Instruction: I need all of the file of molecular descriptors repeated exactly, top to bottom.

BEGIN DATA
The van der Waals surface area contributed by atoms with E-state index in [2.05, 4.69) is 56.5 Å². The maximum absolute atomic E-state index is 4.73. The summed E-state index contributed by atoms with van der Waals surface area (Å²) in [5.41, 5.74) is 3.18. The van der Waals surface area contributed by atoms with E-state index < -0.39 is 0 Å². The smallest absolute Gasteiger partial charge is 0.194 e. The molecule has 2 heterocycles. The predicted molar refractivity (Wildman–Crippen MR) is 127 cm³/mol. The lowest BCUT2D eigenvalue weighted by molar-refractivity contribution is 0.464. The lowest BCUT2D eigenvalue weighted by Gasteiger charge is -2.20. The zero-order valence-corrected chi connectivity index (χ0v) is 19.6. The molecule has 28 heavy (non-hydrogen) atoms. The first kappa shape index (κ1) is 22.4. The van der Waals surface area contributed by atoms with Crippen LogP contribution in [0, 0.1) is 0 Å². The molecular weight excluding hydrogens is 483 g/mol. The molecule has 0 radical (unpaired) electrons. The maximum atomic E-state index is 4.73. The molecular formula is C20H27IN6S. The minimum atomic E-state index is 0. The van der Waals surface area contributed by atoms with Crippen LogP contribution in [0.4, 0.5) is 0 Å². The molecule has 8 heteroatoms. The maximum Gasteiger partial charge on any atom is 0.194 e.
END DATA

The van der Waals surface area contributed by atoms with E-state index in [2.05, 4.69) is 56.5 Å². The maximum absolute atomic E-state index is 4.73. The summed E-state index contributed by atoms with van der Waals surface area (Å²) in [5.41, 5.74) is 3.18. The van der Waals surface area contributed by atoms with E-state index < -0.39 is 0 Å². The smallest absolute Gasteiger partial charge is 0.194 e. The molecule has 2 heterocycles. The predicted molar refractivity (Wildman–Crippen MR) is 127 cm³/mol. The lowest BCUT2D eigenvalue weighted by molar-refractivity contribution is 0.464. The lowest BCUT2D eigenvalue weighted by Gasteiger charge is -2.20. The zero-order valence-corrected chi connectivity index (χ0v) is 19.6. The molecule has 28 heavy (non-hydrogen) atoms. The first kappa shape index (κ1) is 22.4. The van der Waals surface area contributed by atoms with Crippen LogP contribution in [0, 0.1) is 0 Å². The molecular weight excluding hydrogens is 483 g/mol. The molecule has 0 radical (unpaired) electrons. The maximum atomic E-state index is 4.73. The molecular formula is C20H27IN6S. The minimum atomic E-state index is 0. The van der Waals surface area contributed by atoms with Crippen LogP contribution in [0.4, 0.5) is 0 Å². The molecule has 8 heteroatoms. The maximum Gasteiger partial charge on any atom is 0.194 e.